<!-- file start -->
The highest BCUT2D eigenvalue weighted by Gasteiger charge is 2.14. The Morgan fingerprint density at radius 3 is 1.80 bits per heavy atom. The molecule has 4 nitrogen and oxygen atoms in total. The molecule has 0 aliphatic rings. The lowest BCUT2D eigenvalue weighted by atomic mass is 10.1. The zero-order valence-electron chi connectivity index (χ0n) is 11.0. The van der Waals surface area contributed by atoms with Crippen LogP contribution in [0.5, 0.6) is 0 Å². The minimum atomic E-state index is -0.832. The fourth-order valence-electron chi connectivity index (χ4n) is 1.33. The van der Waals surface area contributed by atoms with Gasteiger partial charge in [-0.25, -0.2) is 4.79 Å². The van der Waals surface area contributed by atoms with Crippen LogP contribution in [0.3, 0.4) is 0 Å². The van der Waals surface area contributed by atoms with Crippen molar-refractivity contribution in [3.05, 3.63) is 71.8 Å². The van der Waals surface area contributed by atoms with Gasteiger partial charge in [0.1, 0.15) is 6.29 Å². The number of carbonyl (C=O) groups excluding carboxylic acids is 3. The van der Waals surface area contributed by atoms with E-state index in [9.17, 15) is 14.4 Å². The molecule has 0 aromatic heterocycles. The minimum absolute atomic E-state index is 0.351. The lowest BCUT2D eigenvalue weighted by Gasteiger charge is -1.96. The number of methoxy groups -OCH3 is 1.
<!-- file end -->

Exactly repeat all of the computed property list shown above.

The highest BCUT2D eigenvalue weighted by Gasteiger charge is 2.14. The Morgan fingerprint density at radius 3 is 1.80 bits per heavy atom. The molecule has 4 nitrogen and oxygen atoms in total. The molecule has 0 aliphatic rings. The lowest BCUT2D eigenvalue weighted by atomic mass is 10.1. The zero-order valence-electron chi connectivity index (χ0n) is 11.0. The van der Waals surface area contributed by atoms with Crippen LogP contribution in [0.5, 0.6) is 0 Å². The minimum atomic E-state index is -0.832. The fourth-order valence-electron chi connectivity index (χ4n) is 1.33. The van der Waals surface area contributed by atoms with Gasteiger partial charge in [-0.25, -0.2) is 4.79 Å². The van der Waals surface area contributed by atoms with Crippen LogP contribution in [0.3, 0.4) is 0 Å². The van der Waals surface area contributed by atoms with Crippen molar-refractivity contribution in [3.05, 3.63) is 71.8 Å². The van der Waals surface area contributed by atoms with Gasteiger partial charge in [0.1, 0.15) is 6.29 Å². The number of carbonyl (C=O) groups excluding carboxylic acids is 3. The van der Waals surface area contributed by atoms with E-state index in [9.17, 15) is 14.4 Å². The molecule has 0 aromatic heterocycles. The minimum absolute atomic E-state index is 0.351. The lowest BCUT2D eigenvalue weighted by Gasteiger charge is -1.96. The number of methoxy groups -OCH3 is 1.